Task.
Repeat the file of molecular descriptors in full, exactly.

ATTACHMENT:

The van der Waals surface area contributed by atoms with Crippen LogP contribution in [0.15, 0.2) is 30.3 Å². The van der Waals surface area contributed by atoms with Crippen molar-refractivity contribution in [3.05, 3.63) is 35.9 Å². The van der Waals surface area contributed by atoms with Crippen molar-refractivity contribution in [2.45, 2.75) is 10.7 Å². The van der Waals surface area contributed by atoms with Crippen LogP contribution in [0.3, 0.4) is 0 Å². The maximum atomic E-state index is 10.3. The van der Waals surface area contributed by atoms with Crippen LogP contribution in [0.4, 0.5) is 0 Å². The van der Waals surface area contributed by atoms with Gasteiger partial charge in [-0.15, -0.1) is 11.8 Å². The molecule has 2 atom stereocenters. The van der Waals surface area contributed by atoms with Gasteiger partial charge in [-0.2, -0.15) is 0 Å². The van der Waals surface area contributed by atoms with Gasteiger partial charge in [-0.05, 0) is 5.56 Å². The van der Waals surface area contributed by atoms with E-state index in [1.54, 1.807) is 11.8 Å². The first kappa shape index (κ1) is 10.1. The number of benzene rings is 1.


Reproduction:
The van der Waals surface area contributed by atoms with Crippen LogP contribution in [0.15, 0.2) is 30.3 Å². The van der Waals surface area contributed by atoms with Crippen molar-refractivity contribution in [3.05, 3.63) is 35.9 Å². The van der Waals surface area contributed by atoms with Crippen molar-refractivity contribution in [2.45, 2.75) is 10.7 Å². The van der Waals surface area contributed by atoms with Crippen LogP contribution in [0.3, 0.4) is 0 Å². The maximum atomic E-state index is 10.3. The van der Waals surface area contributed by atoms with Crippen LogP contribution in [0.4, 0.5) is 0 Å². The van der Waals surface area contributed by atoms with Gasteiger partial charge in [-0.15, -0.1) is 11.8 Å². The molecule has 2 atom stereocenters. The van der Waals surface area contributed by atoms with Gasteiger partial charge in [-0.2, -0.15) is 0 Å². The van der Waals surface area contributed by atoms with Gasteiger partial charge in [-0.05, 0) is 5.56 Å². The van der Waals surface area contributed by atoms with E-state index in [1.54, 1.807) is 11.8 Å². The first kappa shape index (κ1) is 10.1. The number of benzene rings is 1.